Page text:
There is no question that the jury in Sarausad's case was properly instructed. The instruction mimicked the statute itself. The instruction suffered from none of the deficiencies identified in Roberts and Cronin because the jury was first instructed that it could not convict Sarausad unless it found that Sarausad was "an accomplice of such other person in the commission of the crime." Sarausad, 109 Wash.App. at 838 n. 8, 39 P.3d at 316 n. 8 (emphasis added). For that reason, it does not suffer from the infirmity within the Roberts instruction. The jury was further instructed that Sarausad was an accomplice if he acted "with knowledge that it will promote or facilitate the commission of the crime." Id. (emphasis added). Because of the specificity here, the instruction was not invalid like that in Cronin. Thus, the judgment of the Washington Court of Appeals that "the [trial] court properly instructed the jury as to the law of accomplice liability" is plainly correct, Id. at 843, 39 P.3d at 318-19, as is the conclusion of the Washington Supreme Court that "the trial court correctly instructed the jury that it could convict Mr. Sarausad of murder or attempted murder as an accomplice only if it found he knowingly aided in the commission [of] `the' crime charged."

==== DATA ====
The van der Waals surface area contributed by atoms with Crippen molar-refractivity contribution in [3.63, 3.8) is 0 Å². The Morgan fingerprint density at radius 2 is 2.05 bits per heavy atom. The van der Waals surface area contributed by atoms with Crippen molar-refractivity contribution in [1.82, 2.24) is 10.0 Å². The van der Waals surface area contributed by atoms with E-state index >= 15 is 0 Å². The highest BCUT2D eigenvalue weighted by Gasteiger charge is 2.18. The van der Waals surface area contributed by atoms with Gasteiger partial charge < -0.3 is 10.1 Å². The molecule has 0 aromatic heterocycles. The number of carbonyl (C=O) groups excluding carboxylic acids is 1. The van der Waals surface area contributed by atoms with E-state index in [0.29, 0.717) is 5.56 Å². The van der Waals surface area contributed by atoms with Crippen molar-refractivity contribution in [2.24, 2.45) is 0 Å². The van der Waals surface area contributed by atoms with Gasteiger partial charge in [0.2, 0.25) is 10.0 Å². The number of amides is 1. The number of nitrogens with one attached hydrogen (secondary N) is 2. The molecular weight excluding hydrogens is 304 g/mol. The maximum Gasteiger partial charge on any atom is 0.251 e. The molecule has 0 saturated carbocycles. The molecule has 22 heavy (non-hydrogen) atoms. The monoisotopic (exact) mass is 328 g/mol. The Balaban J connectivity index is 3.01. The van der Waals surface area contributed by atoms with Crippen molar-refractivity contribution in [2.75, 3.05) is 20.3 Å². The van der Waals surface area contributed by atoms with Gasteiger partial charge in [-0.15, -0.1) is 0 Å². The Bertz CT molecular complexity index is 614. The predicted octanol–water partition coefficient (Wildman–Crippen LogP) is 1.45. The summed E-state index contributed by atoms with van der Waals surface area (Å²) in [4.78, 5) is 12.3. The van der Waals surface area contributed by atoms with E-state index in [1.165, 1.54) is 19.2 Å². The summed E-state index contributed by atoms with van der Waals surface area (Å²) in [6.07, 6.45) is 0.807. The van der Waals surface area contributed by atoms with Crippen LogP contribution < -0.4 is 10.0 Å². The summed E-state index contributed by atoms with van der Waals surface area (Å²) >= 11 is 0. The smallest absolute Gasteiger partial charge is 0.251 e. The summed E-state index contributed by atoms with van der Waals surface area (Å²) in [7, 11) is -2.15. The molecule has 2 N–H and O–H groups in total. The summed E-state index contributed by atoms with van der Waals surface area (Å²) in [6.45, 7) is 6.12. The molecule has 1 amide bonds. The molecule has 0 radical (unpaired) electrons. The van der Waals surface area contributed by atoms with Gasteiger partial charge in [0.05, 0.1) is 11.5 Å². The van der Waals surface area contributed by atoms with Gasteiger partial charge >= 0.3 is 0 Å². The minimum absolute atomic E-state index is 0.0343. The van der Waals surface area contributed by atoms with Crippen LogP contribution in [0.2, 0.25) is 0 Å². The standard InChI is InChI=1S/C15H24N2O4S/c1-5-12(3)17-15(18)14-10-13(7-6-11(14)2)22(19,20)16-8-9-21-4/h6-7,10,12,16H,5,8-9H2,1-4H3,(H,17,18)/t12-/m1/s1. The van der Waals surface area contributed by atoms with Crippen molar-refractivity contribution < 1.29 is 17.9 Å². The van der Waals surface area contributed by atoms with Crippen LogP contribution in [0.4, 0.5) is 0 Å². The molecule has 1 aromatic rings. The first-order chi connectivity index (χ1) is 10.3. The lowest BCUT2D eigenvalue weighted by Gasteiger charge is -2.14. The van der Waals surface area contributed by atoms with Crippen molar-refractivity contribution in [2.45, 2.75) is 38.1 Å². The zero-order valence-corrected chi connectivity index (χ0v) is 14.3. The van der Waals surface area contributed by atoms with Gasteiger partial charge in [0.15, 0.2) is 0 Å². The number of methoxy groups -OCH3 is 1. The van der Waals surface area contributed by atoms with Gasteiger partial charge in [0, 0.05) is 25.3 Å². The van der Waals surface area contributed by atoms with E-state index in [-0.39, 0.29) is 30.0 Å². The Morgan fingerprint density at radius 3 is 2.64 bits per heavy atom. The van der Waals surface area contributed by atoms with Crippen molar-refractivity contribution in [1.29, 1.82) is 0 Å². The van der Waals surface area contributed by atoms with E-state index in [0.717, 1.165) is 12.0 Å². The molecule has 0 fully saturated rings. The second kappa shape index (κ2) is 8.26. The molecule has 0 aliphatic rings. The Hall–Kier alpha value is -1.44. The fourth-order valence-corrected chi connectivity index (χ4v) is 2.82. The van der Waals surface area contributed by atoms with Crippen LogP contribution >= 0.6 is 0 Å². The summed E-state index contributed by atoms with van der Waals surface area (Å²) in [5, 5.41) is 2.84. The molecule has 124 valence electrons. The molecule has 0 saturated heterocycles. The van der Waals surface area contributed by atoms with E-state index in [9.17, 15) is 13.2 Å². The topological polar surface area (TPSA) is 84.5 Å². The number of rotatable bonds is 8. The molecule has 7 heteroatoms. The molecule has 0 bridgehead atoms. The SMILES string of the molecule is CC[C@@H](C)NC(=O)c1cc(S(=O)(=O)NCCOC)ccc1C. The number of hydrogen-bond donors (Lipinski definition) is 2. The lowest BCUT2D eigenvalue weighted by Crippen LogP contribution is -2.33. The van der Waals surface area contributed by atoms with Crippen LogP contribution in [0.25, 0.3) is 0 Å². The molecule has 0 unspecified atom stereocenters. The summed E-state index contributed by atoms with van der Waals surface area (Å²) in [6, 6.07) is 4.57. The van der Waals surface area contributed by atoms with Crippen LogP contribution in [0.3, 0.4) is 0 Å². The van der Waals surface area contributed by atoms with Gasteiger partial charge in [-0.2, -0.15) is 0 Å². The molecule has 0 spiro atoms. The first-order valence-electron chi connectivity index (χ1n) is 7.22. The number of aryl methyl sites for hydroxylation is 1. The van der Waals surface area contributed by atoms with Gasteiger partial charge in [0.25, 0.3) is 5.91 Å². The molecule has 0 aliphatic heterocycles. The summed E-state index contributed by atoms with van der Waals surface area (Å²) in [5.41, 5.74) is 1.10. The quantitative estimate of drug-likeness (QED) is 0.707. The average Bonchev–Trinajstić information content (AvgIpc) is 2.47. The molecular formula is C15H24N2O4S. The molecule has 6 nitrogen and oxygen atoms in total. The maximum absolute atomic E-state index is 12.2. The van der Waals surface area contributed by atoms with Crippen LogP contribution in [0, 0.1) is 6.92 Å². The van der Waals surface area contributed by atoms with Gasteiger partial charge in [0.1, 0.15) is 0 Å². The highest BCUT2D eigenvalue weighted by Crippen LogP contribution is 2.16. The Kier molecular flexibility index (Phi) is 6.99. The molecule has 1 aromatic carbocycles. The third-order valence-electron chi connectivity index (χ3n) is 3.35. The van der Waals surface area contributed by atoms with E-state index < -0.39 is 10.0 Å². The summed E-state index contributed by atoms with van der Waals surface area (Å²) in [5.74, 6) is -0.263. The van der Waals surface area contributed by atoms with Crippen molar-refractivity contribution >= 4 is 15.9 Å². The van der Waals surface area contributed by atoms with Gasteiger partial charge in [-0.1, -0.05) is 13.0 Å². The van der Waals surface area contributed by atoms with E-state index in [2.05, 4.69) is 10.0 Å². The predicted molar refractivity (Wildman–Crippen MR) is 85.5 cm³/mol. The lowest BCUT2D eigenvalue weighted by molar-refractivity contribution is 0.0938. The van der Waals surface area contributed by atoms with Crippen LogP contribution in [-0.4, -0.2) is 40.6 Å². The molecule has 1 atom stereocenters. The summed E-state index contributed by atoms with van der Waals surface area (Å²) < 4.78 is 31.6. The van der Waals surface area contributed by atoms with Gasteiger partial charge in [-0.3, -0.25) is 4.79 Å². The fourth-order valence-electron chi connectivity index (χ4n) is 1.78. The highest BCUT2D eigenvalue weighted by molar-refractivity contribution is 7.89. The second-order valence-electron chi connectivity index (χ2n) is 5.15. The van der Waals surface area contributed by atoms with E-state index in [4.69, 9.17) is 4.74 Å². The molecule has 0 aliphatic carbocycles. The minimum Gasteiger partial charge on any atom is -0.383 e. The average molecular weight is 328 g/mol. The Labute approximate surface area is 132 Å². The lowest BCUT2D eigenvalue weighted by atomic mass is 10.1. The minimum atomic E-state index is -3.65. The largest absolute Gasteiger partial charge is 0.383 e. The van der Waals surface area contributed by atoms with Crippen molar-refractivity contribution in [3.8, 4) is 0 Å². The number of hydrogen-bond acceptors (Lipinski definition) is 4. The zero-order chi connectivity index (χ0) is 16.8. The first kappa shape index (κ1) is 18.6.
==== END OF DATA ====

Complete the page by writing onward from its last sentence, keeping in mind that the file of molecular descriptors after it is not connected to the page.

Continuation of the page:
III

Notwithstanding the clarity of the Washington courts' rulings in Roberts, Cronin, and Sarausad, the majority sows confusion where none exists. The majority notes that the first issue under Estelle v. McGuire, 502 U.S. 62, 112 S.Ct. 475, 116 L.Ed.2d 385 (1991), is "whether the jury instructions were ambiguous" and concludes that "the jury instructions were, at the very least, ambiguous." Maj. Op. at 689-90, 692. With all due respect, the majority has read neither the instructions nor Roberts closely enough.